1969 Chevy Camaro - Fitting Tribute

Fred Martinez's Sunoco-Themed '69 Gives More Than A Nod To Its Famous Cousin.

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Acid Freaks
Rodger Penske and Mark Donahue were always looking for ways to gain an edge on the track. During their experiments, they found that dipping the car's frame in an acid bath would erode away small amounts of metal. This had the result of incrementally making their Camaro lighter. One of their Camaros won its last race by lapping the entire field! Needless to say this feat had everyone in the pits talking. At the post-race inspection, it was found that the Camaro was 250 pounds lighter than the 2,800 pound minimum-weight requirement. Mark was about to have his win stripped away, but the story is that Rodger might have hinted that a disqualification could cause Chevrolet to pull its support for the Trans Am series. As a result, Donohue kept the win, but for 1968 the rules were changed to state that all cars would be weighed before the race.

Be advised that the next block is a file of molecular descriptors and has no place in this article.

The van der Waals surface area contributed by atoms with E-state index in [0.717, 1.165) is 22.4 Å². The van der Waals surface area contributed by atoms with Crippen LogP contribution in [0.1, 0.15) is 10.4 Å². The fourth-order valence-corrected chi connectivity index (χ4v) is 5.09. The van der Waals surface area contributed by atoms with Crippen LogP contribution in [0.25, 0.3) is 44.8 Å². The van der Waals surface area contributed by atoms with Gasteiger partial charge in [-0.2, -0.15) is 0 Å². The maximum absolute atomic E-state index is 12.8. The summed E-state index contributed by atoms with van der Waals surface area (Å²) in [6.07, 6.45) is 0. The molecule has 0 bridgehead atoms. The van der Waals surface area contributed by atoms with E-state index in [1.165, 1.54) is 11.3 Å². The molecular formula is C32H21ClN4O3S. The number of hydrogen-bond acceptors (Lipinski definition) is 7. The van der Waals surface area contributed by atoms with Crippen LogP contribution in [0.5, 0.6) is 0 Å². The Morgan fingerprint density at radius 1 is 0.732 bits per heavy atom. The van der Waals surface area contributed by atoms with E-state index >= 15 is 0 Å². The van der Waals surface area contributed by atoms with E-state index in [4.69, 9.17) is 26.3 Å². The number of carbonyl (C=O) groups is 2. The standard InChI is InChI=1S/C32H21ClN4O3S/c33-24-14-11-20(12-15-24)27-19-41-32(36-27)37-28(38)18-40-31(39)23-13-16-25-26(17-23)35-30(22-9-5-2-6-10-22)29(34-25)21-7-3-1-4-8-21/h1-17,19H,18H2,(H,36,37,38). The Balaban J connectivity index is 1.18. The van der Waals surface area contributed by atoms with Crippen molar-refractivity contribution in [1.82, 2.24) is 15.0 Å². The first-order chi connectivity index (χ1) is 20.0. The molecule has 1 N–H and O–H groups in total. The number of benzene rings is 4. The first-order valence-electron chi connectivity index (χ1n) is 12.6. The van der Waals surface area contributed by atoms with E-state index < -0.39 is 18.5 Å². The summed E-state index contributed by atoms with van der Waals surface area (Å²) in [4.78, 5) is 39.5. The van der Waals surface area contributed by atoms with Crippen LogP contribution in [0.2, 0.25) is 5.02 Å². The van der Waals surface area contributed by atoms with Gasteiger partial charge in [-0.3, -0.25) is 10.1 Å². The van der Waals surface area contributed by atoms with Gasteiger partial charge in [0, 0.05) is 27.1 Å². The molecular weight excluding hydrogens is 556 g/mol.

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The lightweight Camaro was again used in the 1968 season. The '67 was made over to look like a '68 and then another '68 was built and painted exactly the same. As the story goes, the legal-weight Camaro was put through inspection twice, once wearing the number 15 and again with the number 16. Needless to say, they did well in that race. It's also been said they acid-dipped the body and had to keep people from leaning on the panels as they would have caved in. In fact, they wore vinyl roofs to help hide the waviness from the acid-dipped sheetmetal.

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Ahh, the good old days of racing!




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